Attorney General Jeff Sessions praised FBI Director Christopher Wray’s testimony on the Justice Department Inspector General report while discussing immigration and law enforcement in Scranton, Pennsylvania Friday.
Attorney General Jeff Sessions "real proud" of FBI Dir. Wray's statements on critical IG report.
— ABC News (@ABC) June 15, 2018
“I was real proud of Chris Wray, the new director of the FBI, yesterday for his statements on the IG report,” Sessions told Lackawanna College. “We’re not going to be defensive. We’re going to confront any problems, and we’re going to deal with them one-by-one, in a proper, fair, and appropriate way.”
“We’re going to reaffirm and recommit ourselves to the first ideals of that great agency — the FBI — One of the greatest investigative agency, maybe the greatest in the history of the world, as far as I’m concerned,” he added. “If we make a mistake, we’re going to confront it.”
Wray said the report only addresses a specific set of facts and the actions of a handful of officials. He says “nothing” in the report “impugns” the integrity of the FBI workforce as a whole.
“While the Inspector General didn’t find any evidence of political bias or improper consideration impacting the investigation under review, all of us at the FBI take this report seriously, and we accept its findings and recommendations, Wray said.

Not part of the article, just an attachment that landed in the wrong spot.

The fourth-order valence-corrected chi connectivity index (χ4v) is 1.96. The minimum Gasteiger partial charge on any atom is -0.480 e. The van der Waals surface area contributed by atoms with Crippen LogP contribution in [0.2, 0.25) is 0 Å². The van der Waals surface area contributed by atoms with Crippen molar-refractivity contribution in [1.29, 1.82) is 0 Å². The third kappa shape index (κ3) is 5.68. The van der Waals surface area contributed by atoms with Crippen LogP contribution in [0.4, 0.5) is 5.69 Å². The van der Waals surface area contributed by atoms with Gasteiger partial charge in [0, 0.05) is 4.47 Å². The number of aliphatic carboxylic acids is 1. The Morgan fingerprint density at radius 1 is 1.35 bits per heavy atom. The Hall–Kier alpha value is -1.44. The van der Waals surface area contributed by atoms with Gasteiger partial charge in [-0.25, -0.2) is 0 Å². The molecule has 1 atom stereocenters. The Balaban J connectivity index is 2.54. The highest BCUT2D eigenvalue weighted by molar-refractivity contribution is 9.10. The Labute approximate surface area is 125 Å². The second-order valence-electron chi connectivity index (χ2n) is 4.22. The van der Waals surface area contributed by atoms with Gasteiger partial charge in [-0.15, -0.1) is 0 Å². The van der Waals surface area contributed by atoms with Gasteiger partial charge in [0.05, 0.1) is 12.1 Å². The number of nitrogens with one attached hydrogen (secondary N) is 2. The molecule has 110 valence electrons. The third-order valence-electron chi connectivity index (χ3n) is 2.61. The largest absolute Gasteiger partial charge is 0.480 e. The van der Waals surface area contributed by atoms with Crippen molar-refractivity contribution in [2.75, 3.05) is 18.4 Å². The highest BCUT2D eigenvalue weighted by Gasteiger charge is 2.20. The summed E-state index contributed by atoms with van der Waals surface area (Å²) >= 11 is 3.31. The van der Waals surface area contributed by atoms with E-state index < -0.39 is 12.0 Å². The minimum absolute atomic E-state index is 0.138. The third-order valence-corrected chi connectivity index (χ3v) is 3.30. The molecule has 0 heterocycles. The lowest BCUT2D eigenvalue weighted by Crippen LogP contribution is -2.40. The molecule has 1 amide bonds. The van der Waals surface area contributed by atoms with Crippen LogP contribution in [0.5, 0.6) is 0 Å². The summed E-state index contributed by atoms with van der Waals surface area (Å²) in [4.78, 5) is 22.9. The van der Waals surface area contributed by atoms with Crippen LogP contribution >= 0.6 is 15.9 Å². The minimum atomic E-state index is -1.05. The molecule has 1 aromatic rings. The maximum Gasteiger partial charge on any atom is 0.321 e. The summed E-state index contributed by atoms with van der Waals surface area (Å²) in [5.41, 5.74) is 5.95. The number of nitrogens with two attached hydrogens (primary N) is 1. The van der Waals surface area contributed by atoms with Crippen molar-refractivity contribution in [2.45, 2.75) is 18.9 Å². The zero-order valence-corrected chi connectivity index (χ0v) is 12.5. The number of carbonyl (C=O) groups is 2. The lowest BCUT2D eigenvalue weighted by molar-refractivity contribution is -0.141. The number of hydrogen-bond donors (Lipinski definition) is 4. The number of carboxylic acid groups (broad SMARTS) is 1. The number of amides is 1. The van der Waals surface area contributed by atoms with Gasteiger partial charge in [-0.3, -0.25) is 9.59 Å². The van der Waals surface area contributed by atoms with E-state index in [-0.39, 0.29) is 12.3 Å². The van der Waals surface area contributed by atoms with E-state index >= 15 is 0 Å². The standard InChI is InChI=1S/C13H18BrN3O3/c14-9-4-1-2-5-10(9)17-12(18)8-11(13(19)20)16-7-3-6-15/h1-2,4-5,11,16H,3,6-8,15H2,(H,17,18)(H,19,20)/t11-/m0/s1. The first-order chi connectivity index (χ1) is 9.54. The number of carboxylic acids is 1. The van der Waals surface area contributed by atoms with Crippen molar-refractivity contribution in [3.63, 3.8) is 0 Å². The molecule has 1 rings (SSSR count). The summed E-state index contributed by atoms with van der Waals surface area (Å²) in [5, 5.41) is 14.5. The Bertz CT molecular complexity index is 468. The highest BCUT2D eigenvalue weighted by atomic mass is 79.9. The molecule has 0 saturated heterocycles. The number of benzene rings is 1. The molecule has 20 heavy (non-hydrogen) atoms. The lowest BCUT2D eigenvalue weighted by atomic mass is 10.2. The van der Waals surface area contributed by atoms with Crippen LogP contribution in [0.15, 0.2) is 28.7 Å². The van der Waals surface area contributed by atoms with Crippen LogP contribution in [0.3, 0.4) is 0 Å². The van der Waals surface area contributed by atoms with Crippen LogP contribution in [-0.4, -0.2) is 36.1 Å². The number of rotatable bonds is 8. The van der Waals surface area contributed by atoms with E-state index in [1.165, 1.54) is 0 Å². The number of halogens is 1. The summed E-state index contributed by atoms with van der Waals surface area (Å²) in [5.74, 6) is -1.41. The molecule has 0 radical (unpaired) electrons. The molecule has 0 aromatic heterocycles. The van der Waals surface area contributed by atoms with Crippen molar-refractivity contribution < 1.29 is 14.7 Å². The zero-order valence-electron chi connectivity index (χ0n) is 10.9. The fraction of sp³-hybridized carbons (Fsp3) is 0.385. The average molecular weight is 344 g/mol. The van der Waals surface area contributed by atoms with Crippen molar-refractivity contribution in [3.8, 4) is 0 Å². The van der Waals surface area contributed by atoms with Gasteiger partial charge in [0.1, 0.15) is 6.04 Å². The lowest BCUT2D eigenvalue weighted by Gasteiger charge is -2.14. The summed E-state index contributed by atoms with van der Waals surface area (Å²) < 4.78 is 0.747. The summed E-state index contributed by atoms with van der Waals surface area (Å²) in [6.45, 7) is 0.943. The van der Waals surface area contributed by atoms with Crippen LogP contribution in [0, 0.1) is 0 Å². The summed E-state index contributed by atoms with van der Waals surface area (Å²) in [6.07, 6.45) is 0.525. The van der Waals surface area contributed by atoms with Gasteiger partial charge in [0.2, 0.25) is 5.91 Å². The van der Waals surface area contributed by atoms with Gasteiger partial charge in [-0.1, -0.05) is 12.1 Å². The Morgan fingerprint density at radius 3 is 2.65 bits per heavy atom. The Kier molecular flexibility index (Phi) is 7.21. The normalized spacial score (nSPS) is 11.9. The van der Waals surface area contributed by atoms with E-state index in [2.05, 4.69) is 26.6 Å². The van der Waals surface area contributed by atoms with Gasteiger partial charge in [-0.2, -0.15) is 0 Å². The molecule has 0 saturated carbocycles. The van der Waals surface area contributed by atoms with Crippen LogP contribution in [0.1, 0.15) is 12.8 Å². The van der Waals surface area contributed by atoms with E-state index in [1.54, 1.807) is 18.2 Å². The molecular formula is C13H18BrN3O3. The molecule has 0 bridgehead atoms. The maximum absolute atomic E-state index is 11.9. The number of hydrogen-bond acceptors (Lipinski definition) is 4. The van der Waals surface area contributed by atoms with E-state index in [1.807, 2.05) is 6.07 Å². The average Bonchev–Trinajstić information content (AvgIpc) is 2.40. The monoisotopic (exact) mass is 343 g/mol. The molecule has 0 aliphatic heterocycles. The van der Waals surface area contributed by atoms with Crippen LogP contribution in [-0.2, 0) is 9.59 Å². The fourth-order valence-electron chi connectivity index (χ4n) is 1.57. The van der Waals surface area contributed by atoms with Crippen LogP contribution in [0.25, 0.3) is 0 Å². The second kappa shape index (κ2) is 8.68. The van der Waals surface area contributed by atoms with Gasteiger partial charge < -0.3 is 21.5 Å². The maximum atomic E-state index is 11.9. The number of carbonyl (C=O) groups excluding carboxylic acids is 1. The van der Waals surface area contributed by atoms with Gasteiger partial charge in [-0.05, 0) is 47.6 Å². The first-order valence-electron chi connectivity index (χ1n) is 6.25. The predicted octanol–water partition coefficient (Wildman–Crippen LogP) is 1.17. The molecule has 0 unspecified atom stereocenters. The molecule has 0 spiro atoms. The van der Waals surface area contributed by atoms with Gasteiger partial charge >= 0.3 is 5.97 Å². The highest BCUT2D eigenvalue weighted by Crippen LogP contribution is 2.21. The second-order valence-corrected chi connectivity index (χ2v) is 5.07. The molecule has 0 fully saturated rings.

“We’ve already taken steps to address many of the concerns it raises. We’ll change what we need to change and improve what can be made better and stronger, and we’ll move forward with renewed focus and determination. Because that is the essence of the FBI — we learn from the past, we get better at what we need to do, and we continually strive to be the very best we can be,” he added.
Wray also said the report found “errors in judgment” and policy violations, but it found no evidence of political bias or improper consideration “actually impacting the investigations under review.”
The report released Thursday criticizes former FBI Director James Comey, calling him “insubordinate” and saying he broke with longstanding policy. It also criticizes the politically charged texts of a handful of agents.
The Associated Press contributed to this report.